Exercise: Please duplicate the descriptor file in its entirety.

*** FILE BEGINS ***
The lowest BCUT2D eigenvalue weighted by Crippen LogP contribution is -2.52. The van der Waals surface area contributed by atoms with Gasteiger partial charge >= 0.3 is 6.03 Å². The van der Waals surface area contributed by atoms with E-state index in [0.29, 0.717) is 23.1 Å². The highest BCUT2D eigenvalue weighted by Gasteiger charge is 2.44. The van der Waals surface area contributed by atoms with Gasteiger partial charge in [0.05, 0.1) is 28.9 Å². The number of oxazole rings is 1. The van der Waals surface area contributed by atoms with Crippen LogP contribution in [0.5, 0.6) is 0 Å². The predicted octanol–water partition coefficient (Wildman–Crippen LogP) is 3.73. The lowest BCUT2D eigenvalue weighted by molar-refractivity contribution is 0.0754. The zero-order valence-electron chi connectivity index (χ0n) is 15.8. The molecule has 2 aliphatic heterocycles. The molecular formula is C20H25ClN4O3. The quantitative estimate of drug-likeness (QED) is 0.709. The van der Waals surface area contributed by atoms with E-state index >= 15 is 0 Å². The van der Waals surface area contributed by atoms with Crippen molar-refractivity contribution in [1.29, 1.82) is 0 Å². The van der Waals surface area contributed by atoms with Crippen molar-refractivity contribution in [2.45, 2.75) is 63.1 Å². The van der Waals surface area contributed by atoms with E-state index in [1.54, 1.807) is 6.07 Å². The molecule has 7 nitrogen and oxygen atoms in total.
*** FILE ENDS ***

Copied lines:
The lowest BCUT2D eigenvalue weighted by Crippen LogP contribution is -2.52. The van der Waals surface area contributed by atoms with Gasteiger partial charge >= 0.3 is 6.03 Å². The van der Waals surface area contributed by atoms with E-state index in [0.29, 0.717) is 23.1 Å². The highest BCUT2D eigenvalue weighted by Gasteiger charge is 2.44. The van der Waals surface area contributed by atoms with Gasteiger partial charge in [0.05, 0.1) is 28.9 Å². The number of oxazole rings is 1. The van der Waals surface area contributed by atoms with Crippen LogP contribution in [0.5, 0.6) is 0 Å². The predicted octanol–water partition coefficient (Wildman–Crippen LogP) is 3.73. The lowest BCUT2D eigenvalue weighted by molar-refractivity contribution is 0.0754. The zero-order valence-electron chi connectivity index (χ0n) is 15.8. The molecule has 2 aliphatic heterocycles. The molecular formula is C20H25ClN4O3. The quantitative estimate of drug-likeness (QED) is 0.709. The van der Waals surface area contributed by atoms with E-state index >= 15 is 0 Å². The van der Waals surface area contributed by atoms with Crippen molar-refractivity contribution in [1.29, 1.82) is 0 Å². The van der Waals surface area contributed by atoms with Crippen molar-refractivity contribution in [2.45, 2.75) is 63.1 Å². The van der Waals surface area contributed by atoms with E-state index in [1.54, 1.807) is 6.07 Å². The molecule has 7 nitrogen and oxygen atoms in total.